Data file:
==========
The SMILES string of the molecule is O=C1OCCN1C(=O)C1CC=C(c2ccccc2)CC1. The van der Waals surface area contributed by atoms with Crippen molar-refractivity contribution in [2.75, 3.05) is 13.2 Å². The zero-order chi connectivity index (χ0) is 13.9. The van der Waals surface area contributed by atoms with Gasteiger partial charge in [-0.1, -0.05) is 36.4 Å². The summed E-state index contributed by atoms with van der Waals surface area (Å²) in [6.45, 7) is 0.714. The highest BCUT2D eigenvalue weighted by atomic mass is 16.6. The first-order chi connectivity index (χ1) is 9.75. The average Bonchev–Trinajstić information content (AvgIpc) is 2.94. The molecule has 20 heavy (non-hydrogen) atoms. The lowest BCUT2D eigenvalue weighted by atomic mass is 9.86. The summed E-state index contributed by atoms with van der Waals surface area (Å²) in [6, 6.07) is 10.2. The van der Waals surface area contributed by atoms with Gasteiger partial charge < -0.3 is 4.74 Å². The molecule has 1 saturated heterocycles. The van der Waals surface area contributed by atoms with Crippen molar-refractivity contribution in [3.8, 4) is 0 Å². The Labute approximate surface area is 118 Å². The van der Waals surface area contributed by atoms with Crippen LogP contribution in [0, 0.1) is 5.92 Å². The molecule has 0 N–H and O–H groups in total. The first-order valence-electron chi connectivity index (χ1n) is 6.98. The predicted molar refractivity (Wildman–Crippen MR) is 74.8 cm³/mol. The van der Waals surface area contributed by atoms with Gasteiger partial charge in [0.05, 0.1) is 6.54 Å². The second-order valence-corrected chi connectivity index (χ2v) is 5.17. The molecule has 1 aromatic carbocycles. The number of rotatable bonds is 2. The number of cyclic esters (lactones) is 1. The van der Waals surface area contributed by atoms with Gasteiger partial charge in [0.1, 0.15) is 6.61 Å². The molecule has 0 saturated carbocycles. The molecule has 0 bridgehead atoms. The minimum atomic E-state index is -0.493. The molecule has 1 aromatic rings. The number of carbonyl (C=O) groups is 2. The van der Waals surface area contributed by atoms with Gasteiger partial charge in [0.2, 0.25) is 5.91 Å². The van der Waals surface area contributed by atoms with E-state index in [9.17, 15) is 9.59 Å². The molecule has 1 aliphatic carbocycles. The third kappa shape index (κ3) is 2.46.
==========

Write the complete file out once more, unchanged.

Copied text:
The SMILES string of the molecule is O=C1OCCN1C(=O)C1CC=C(c2ccccc2)CC1. The van der Waals surface area contributed by atoms with Crippen molar-refractivity contribution in [2.75, 3.05) is 13.2 Å². The zero-order chi connectivity index (χ0) is 13.9. The van der Waals surface area contributed by atoms with Gasteiger partial charge in [-0.1, -0.05) is 36.4 Å². The summed E-state index contributed by atoms with van der Waals surface area (Å²) in [6.45, 7) is 0.714. The highest BCUT2D eigenvalue weighted by atomic mass is 16.6. The first-order chi connectivity index (χ1) is 9.75. The average Bonchev–Trinajstić information content (AvgIpc) is 2.94. The molecule has 20 heavy (non-hydrogen) atoms. The lowest BCUT2D eigenvalue weighted by atomic mass is 9.86. The summed E-state index contributed by atoms with van der Waals surface area (Å²) in [6, 6.07) is 10.2. The van der Waals surface area contributed by atoms with Gasteiger partial charge < -0.3 is 4.74 Å². The molecule has 1 saturated heterocycles. The van der Waals surface area contributed by atoms with Crippen molar-refractivity contribution in [3.8, 4) is 0 Å². The Labute approximate surface area is 118 Å². The van der Waals surface area contributed by atoms with Crippen LogP contribution in [0, 0.1) is 5.92 Å². The molecule has 0 N–H and O–H groups in total. The first-order valence-electron chi connectivity index (χ1n) is 6.98. The predicted molar refractivity (Wildman–Crippen MR) is 74.8 cm³/mol. The van der Waals surface area contributed by atoms with Gasteiger partial charge in [0.05, 0.1) is 6.54 Å². The second-order valence-corrected chi connectivity index (χ2v) is 5.17. The molecule has 1 aromatic carbocycles. The number of rotatable bonds is 2. The number of cyclic esters (lactones) is 1. The van der Waals surface area contributed by atoms with Gasteiger partial charge in [0.1, 0.15) is 6.61 Å². The molecule has 0 saturated carbocycles. The molecule has 0 bridgehead atoms. The minimum atomic E-state index is -0.493. The molecule has 1 aromatic rings. The number of carbonyl (C=O) groups is 2. The van der Waals surface area contributed by atoms with Gasteiger partial charge in [0.2, 0.25) is 5.91 Å². The van der Waals surface area contributed by atoms with E-state index in [9.17, 15) is 9.59 Å². The molecule has 1 aliphatic carbocycles. The third kappa shape index (κ3) is 2.46.